Heat equation was first formulated by Fourier in a manuscript presented to Institut de France in 1807, followed by his book Theorie de la Propagation de la Chaleur dans les Solides the same year, see Narasimhan, Fourier’s heat conduction equation: History, influence, and connections. "Diffusion phenomena" were not studied until much later, when atomic theory was accepted, Fourier succeeded exactly by ignoring microscopic physics.
"Essentially, Fourier moved away from discontinuous
bodies and towards continuous bodies. Instead of
starting with the basic equations of action at a
distance, Fourier took an empirical, observational
approach to idealize how matter behaved macroscopically.
In this way he also avoided discussion of the
nature of heat... In formulating heat conduction in terms of a partial
differential equation and developing the methods for
solving the equation, Fourier initiated many innovations.
He visualized the problem in terms of three
components: heat transport in space, heat storage
within a small element of the solid, and boundary
conditions. The differential equation itself pertained
only to the interior of the flow domain. The interaction
of the interior with the exterior across the
boundary was handled in terms of "boundary conditions,"
conditions assumed to be known a priori."
In the book Fourier presented a solution in terms of trigonometric series. Trigonometric series were suggested for solving other equations earlier by Bernoulli, but accepting them as valid solutions was controversial because of the prevailing wisdom of treating functions as analytic expressions. A committee of luminaries, consisting of Laplace, Lagrange, Lacroix, Monge and Poisson, initially dismissed Fourier's solution as unsound. Fourier's approach led to a "crisis" and reconsideration of the foundations of calculus described by Bressoud in A Radical Approach to Real Analysis, which resulted in the more general modern concept of functions and rigorous analysis that goes with it.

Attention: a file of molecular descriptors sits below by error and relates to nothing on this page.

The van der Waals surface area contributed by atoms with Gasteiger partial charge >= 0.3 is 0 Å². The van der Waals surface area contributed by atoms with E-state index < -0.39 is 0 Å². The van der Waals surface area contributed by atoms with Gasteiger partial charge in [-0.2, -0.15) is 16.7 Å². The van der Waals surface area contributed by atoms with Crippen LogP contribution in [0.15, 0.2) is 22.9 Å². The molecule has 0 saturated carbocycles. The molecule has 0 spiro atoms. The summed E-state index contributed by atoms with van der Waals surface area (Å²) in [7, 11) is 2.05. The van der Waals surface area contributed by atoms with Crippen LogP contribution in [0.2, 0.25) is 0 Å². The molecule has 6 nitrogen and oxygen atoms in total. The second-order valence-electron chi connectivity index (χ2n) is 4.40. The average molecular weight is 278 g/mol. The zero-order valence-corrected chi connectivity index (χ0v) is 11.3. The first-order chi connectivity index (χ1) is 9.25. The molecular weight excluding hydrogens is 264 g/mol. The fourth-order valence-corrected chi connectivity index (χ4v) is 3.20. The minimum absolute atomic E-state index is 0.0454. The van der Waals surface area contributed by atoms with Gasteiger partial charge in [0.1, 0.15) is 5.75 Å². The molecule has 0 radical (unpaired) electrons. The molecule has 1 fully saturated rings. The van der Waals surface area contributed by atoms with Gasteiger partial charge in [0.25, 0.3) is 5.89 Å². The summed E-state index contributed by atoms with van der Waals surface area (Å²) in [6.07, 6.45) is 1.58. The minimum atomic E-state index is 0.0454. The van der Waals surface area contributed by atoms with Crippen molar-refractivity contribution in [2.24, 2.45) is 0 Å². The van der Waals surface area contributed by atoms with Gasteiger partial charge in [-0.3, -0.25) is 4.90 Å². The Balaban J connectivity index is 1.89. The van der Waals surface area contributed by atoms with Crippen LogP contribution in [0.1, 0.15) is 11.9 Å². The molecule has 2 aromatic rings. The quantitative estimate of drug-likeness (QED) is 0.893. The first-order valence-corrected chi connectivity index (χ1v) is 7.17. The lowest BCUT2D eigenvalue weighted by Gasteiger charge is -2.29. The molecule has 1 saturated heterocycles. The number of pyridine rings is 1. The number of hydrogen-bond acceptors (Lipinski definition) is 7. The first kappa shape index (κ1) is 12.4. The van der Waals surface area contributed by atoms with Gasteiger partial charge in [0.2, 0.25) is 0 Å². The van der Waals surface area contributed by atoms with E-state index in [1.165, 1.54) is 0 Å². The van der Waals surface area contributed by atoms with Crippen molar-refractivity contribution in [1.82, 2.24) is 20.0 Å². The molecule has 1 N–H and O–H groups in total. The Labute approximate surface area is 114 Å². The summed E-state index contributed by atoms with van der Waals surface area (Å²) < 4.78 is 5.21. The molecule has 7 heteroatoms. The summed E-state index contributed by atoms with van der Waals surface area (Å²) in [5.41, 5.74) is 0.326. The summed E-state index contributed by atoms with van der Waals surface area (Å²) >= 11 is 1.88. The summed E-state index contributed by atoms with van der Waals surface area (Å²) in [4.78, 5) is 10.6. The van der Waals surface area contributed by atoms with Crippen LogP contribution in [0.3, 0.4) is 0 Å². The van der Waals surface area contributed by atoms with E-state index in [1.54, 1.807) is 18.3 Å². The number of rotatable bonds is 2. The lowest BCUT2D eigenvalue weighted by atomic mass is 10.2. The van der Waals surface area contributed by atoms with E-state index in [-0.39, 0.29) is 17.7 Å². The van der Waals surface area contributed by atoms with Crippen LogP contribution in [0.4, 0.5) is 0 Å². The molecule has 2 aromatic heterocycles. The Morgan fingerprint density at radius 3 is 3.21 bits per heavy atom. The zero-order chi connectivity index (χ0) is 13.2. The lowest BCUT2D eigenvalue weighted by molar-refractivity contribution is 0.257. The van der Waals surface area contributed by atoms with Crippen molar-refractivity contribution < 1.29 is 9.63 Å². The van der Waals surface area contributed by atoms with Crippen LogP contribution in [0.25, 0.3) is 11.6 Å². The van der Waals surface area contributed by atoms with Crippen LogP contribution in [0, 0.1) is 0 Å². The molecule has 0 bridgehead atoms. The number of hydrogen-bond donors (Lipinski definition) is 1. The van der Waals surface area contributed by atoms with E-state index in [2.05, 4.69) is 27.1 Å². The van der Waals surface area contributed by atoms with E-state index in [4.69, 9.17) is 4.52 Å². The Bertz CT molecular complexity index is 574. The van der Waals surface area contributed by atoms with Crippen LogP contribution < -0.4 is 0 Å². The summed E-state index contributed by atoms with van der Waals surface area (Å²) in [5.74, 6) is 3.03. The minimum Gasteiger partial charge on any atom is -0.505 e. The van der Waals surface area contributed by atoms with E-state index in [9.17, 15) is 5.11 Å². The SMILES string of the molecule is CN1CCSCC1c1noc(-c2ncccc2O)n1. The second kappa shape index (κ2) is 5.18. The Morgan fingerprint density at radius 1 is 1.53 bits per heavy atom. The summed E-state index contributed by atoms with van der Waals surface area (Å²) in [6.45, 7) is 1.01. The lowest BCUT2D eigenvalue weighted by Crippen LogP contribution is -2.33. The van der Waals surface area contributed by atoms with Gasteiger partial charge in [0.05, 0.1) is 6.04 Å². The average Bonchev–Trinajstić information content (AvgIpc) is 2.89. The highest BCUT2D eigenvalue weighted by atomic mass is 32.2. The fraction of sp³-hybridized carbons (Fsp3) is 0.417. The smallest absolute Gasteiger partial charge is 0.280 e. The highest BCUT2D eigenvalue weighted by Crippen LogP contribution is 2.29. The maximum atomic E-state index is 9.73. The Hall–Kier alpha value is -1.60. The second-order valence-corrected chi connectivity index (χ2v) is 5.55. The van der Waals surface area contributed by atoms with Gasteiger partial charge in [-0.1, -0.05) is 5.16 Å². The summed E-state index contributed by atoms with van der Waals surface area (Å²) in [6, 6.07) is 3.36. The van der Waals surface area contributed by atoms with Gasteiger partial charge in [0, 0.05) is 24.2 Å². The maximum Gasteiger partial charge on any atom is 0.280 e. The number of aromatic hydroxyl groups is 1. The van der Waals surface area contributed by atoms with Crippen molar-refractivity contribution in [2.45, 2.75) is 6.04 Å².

"The crisis struck four days before Christmas 1807. The edifice of calculus was shaken
to its foundations. In retrospect, the difficulties had been building for decades. Yet while
most scientists realized that something had happened, it would take fifty years before the
full impact of the event was understood...
Here was the heart of the crisis. Infinite sums of trigonometric functions had appeared before.
Daniel Bernoulli (1700-1782) proposed such sums in 1753 as solutions to the problem
of modeling the vibrating string. They had been dismissed by the greatest mathematician
of the time, Leonhard Euler (1707-1783). Perhaps Euler scented the danger they presented
to his understanding of calculus... Well into the 1820s, Fourier
series would remain suspect because they contradicted the established wisdom about the
nature of functions.
Fourier did more than suggest that the solution to the heat equation lay in his trigonometric
series. He gave a simple and practical means of finding those coefficients, the ai, for
any function. In so doing, he produced a vast array of verifiable solutions to specific